This requires intelligent linking of individual subsystems and taking advantage of the resulting benefits. Interoperable systems offer safety, security and stability for critical infrastructures such as airports and data centres. One essential component is the physical security of infrastructures and IT networks. Even the most sophisticated firewalls are of little use if the door to the server room lacks a reliable access control system.

Protecting a city’s “virtual backbone”

Cities house not only important economic and intellectual resources such as universities, public buildings, offices and production facilities, but also transportation networks and critical infrastructures. In light of the ever increasing role of IT in providing urban services, the protection of this “virtual backbone” is becoming more and more critical.

In most cases, safeguarding critical infrastructures does not require reinventing the wheel. From security solutions in data centres and video surveillance to intelligent crowd evacuation, the security industry already has countless solutions in place. The task is to logically embed these solutions in a “smart city” context. This requires integrating a variety of systems – communication, automatic alarm, information and video surveillance systems – into a central command and control platform to ensure comprehensive and consistent incident response. Therein lies the heart of a smart, safe city.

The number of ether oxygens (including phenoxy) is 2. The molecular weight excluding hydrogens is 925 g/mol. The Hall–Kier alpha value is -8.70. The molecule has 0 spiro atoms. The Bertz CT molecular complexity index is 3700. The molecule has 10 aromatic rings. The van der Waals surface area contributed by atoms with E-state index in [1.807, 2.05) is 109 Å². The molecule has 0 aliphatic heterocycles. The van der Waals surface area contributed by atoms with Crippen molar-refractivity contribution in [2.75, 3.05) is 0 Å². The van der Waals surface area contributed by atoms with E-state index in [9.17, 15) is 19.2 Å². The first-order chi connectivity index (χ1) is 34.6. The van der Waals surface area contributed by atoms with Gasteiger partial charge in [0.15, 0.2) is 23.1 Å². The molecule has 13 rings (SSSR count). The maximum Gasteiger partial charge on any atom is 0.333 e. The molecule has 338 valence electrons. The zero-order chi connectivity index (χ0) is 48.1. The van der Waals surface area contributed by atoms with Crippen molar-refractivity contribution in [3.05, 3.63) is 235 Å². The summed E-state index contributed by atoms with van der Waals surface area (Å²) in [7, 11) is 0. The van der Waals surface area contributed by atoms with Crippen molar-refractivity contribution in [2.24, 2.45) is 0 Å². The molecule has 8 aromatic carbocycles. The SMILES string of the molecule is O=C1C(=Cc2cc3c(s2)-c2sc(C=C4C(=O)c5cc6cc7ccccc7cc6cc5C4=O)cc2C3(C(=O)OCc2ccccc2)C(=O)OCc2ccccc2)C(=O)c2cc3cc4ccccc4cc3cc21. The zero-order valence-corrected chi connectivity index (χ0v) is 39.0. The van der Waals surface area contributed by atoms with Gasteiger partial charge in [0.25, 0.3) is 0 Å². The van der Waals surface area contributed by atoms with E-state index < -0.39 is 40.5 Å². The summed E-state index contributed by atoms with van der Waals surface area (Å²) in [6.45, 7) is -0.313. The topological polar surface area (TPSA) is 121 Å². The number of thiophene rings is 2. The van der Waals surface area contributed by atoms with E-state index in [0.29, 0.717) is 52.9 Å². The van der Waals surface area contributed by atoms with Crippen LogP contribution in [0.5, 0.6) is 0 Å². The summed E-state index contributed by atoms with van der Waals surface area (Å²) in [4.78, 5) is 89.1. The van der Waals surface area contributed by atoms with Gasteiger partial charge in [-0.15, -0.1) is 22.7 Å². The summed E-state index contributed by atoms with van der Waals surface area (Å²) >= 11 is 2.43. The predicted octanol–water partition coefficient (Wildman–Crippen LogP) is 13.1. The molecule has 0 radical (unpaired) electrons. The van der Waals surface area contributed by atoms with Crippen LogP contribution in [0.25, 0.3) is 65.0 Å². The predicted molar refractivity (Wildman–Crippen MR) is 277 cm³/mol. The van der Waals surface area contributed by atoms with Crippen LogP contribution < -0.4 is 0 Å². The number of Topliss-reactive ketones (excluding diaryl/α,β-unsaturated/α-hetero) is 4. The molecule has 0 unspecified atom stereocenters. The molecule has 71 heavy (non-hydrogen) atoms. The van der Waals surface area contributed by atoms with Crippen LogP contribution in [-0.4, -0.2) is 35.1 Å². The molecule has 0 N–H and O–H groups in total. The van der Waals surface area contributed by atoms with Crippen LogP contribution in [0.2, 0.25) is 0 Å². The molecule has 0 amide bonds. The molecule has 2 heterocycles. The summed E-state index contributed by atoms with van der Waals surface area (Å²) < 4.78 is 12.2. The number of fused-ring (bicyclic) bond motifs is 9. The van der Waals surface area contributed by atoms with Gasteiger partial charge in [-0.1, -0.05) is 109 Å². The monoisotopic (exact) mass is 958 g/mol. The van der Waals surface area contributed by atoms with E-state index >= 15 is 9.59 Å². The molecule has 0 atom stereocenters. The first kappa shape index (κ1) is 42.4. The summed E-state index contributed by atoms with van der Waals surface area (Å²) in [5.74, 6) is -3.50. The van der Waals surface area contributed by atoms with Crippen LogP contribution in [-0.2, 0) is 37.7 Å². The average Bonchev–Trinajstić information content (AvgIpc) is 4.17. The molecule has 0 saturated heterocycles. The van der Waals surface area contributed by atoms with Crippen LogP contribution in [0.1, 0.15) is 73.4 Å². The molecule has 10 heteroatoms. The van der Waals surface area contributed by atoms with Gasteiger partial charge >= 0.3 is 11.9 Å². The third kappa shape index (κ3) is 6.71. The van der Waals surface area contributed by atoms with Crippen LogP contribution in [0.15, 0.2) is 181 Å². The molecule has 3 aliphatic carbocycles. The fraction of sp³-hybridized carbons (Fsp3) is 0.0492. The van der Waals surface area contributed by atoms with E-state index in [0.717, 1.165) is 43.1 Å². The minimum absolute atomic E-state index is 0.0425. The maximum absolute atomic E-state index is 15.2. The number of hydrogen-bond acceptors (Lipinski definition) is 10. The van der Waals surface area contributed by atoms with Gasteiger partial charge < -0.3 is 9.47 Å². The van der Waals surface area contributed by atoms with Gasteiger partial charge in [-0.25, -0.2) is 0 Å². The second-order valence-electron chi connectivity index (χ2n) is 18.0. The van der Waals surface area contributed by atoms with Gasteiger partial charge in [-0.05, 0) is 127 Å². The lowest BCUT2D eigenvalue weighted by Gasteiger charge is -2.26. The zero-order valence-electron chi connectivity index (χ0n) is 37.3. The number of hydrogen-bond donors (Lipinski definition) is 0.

The city of the future needs smart, secure and resilient infrastructure solutions. Smart city efforts that concentrate solely on smart energy use don’t go far enough

Implementing these security standards requires engaging all the stakeholders – from community administrations to NGOs and standards committees – in order to create policies that not only motivate their implementation but also set transparent international standards. ISO 37120 and the technical reports and specifications of the ITU are a good place to start. Weak points and possible countermeasures need to be defined and costs calculated. At the same time, we should not lose sight of the fact that the resilience of cities tends to be greatly overestimated and that in the end, technology is not the solution for everything. Committed citizens and efficient intervention forces are and will remain crucial for the security and safety of a city.

Safety and security matter in global competition

Cities have a fundamental self-interest in transparent and comparable smart city structures because safe and secure urban environments are especially attractive in the global competition for real and human capital. Often, even cities that see themselves as smart don’t adequately address the issue of safety and security. Therefore, one of the main responsibilities of politics is to identify the appropriate stakeholders and share in the development of solutions. This process requires defining clear safety and security standards for smart cities as well as providing or creating the means and incentives for their implementation.

The smart city concept will revolutionise urban life much like the industrial revolution did. To shape this revolution successfully and for the good of all, it is absolutely essential to create the proper foundation from the start. Safety and security must not be left until the end of the process.